Cultivating Diversity: The Courage to Confront Our Biases

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I’m ashamed to admit that I avoid talking about diversity because I worry that I will open my big mouth and commit some gross gaffe, causing extreme discomfort for everyone and and intense shame for myself.

I worry I will reveal an “implicit bias” that unveils what an unconscious bigot I am and I will be rejected. By everyone.

But, we are all biased.

Our brains would self-combust if we didn’t use filters to sift through the onslaught of data and sensory experiences we encounter daily. Scientists estimate that we have conscious access to only 5% of our brains. So there’s a whole lot going on up there that we are completely unaware of.

Bias doesn’t make us bad people. It makes us human. According to Psychology Today, “Implicit bias is an everyone problem because it’s a brain problem.”

From an evolutionary standpoint, different meant “danger.” Encountering a new plant or a new animal was cause for with caution. It helps explain why we fear change—because it’s unknown, and anything unknown is dangerous. This sensitivity to difference is what helped us survive as early humans.

Acting on these biases isn’t fair. Biases are not rational. It’s simply how our brains work. This fear of “different” does not serve us as a species.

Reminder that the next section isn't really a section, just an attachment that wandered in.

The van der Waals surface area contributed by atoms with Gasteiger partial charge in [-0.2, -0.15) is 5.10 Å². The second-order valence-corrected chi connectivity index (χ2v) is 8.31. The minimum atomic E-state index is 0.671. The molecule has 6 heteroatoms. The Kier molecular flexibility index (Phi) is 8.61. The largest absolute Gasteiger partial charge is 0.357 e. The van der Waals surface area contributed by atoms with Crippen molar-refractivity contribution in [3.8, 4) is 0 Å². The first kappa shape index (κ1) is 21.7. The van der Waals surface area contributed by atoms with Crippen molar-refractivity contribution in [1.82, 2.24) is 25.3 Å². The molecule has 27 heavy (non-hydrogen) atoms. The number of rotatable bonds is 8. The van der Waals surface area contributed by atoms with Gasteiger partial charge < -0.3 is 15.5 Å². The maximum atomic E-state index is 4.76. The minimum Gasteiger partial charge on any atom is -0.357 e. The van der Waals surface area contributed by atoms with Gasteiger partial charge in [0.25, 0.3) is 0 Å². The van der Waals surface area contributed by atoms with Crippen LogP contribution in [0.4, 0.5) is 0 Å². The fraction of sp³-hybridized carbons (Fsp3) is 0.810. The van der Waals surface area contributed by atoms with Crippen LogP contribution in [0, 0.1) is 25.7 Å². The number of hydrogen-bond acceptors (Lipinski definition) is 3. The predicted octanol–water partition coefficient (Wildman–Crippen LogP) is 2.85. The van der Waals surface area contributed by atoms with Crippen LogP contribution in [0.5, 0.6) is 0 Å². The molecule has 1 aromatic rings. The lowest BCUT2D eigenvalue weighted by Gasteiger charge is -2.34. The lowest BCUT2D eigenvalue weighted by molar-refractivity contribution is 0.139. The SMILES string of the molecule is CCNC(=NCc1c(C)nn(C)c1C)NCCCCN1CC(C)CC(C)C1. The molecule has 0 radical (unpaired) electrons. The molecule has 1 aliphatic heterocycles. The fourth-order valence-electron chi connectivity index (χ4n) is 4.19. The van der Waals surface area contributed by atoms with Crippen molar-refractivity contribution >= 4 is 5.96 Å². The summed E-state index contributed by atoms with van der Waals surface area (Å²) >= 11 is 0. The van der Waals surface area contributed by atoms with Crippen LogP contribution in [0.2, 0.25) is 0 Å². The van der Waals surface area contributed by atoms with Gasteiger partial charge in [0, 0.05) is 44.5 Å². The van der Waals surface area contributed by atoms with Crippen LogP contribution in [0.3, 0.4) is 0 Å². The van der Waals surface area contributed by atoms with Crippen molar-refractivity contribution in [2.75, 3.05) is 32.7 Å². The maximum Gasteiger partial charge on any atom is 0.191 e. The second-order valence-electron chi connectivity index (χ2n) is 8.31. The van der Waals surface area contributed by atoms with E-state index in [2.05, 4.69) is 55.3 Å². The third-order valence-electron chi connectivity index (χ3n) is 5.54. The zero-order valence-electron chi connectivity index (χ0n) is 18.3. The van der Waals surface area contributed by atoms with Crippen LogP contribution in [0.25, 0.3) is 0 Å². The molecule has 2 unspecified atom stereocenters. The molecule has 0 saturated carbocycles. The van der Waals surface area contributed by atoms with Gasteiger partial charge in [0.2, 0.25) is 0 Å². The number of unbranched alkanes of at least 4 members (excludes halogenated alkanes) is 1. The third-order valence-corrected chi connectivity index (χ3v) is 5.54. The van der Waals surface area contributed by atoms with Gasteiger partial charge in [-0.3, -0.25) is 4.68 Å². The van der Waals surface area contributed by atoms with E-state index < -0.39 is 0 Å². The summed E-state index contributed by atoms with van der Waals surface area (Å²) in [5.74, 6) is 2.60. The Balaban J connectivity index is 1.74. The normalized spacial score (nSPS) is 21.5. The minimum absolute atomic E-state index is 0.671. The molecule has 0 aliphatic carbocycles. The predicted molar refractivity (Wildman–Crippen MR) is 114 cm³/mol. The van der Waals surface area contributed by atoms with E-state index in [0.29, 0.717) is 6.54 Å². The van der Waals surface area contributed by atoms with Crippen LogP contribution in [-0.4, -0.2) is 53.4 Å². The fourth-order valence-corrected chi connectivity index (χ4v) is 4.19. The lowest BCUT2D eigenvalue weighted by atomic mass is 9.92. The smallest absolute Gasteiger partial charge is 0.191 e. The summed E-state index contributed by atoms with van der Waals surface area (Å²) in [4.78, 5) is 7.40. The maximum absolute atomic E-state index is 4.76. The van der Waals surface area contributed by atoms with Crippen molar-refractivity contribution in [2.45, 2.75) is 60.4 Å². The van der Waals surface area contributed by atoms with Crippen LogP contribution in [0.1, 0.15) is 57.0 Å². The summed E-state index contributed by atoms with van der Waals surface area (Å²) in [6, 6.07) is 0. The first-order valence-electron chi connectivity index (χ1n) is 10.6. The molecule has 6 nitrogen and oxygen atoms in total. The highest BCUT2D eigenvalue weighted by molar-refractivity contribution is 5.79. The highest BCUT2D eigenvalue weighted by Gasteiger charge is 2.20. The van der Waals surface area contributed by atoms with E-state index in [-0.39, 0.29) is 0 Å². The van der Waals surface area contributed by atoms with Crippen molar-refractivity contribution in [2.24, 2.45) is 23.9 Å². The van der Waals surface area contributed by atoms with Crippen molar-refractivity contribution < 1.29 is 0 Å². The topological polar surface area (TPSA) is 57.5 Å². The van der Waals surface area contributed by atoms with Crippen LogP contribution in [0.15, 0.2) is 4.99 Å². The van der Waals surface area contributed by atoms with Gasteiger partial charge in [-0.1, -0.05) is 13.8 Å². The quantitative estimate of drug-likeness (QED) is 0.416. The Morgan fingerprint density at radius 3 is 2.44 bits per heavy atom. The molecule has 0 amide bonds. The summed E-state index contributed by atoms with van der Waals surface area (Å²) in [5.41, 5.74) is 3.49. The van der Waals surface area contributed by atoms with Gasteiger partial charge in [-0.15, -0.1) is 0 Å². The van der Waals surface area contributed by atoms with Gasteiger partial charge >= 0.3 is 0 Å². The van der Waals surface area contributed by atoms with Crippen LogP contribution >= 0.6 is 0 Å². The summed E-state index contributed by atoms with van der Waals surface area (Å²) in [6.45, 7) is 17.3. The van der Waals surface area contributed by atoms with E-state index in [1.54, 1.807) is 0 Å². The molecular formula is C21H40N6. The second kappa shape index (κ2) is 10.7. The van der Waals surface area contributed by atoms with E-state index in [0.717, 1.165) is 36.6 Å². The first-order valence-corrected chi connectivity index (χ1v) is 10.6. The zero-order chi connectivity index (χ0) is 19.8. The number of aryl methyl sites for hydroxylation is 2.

How do we confront what we don’t know is there?

Research shows that mandatory diversity trainings don’t work, and can even make things worse.

I believe that part of the problem is that we have no safe space in which to examine our biases, and if we are afraid to look at our blind spots, we can’t overcome them. (If you don’t admit you have a problem, you can’t solve it, right?) By exposing my thinking to the light of day, I can see where my it is flawed.

The most effective way of breaking down bias and prejudice in the workforce is simply by bringing people of different backgrounds together to accomplish a common goal. That’s it.

We break down prejudice and bias the individual level. All institutions and systems started, at some point, with an individual.

Which means, to me, that if we want our schools, institutions, the workplace, communities to change, then the place to begin is with ourselves. While it is easy to point the finger at political figures, at the people in power, etc., the place where I have the most influence is with myself.

Change begins on the inside. And it doesn’t begin with judgment, fear, or shame.


Artwork © Kija Lucas

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